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Discussion Forum

Re: D17 whats the lever on top of the transmission

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08-19-2002 08:59:21

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There is no horizontal lever on top of the transmission. There is one forward of the transmission, on the torque tube, and it is for the optional belt pulley. The belt pulley is engaged by depressing the foot clutch, moving the lever, and disengaging the clutch- not by stopping the engine, moving the lever, and starting the engine. AC engineers were not always the brightest, but they certainly would not control pulley operation by starting and stopping the engine. Imagine doing that under load! The Series IV D17 had a hydraulic pump mounted in the location of the belt pulley, and it was a continous running pump, giving live, independent hydraulic operation. You can not retrofit it on earlier series, because the drive system is different, even though the location is the same.

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08-19-2002 17:47:49

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 Re: Re: D17 whats the lever on top of the transmission in reply to JMS/MN, 08-19-2002 08:59:21  

Oops...thanks for setting me straight. Guess my memory was a little fuzzy on the clutch thing. I just remember my dad shutting off the WD45 to engage the belt pulley. I've never used a pulley on my D17.... and I had a D19 with the aftermarket hydraulic pump mounted there (but I never used it as I moved and wound up 1100 miles from it.), so am not sure if it was live or not.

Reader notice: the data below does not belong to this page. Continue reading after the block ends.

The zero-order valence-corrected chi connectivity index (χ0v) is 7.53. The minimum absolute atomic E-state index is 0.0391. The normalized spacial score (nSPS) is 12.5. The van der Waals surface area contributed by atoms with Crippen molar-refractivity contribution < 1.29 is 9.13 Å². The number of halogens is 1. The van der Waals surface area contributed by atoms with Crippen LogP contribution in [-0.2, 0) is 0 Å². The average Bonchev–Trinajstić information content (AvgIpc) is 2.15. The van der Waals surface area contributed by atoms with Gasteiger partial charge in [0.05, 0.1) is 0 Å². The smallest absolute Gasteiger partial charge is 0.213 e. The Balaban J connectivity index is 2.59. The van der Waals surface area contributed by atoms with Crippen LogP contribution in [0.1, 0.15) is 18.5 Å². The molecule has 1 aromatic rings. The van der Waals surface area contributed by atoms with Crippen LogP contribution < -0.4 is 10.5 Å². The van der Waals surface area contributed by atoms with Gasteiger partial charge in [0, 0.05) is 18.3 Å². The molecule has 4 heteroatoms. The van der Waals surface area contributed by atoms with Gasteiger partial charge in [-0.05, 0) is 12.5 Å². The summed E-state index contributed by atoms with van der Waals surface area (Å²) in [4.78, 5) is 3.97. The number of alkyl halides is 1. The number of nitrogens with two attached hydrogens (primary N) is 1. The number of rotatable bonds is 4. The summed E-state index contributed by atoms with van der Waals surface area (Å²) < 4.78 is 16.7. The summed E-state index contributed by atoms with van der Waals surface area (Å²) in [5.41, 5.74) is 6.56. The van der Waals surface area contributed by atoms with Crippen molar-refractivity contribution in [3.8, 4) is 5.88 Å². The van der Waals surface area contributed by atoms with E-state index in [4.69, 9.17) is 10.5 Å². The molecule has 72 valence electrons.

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08-20-2002 14:05:51

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 Re: Re: Re: D17 whats the lever on top of the transmission in reply to Eldon, 08-19-2002 17:47:49  
Yup-WC-WD45- you had to shut off the tractor,remove a tapered setscrew, move the pulley assembly by hand to put it in the engaged position- then it ran whenever the engine was running and the foot clutch disengaged. Rather primitive, but cheap. I suspect the D19 pump was live and independent. I think the D19 came out in 1963, first AC with 34 inch rears- about time! My D17 Series III is a 1963, and has the older style hydraulics.

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08-21-2002 14:56:34

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 Re: Re: Re: Re: D17 whats the lever on top of the transmission in reply to JMS/MN, 08-20-2002 14:05:51  
Should read 'disengaged'= foot off the clutch. Well, you guys know what I meant, but didn't mean to confuse the purists.

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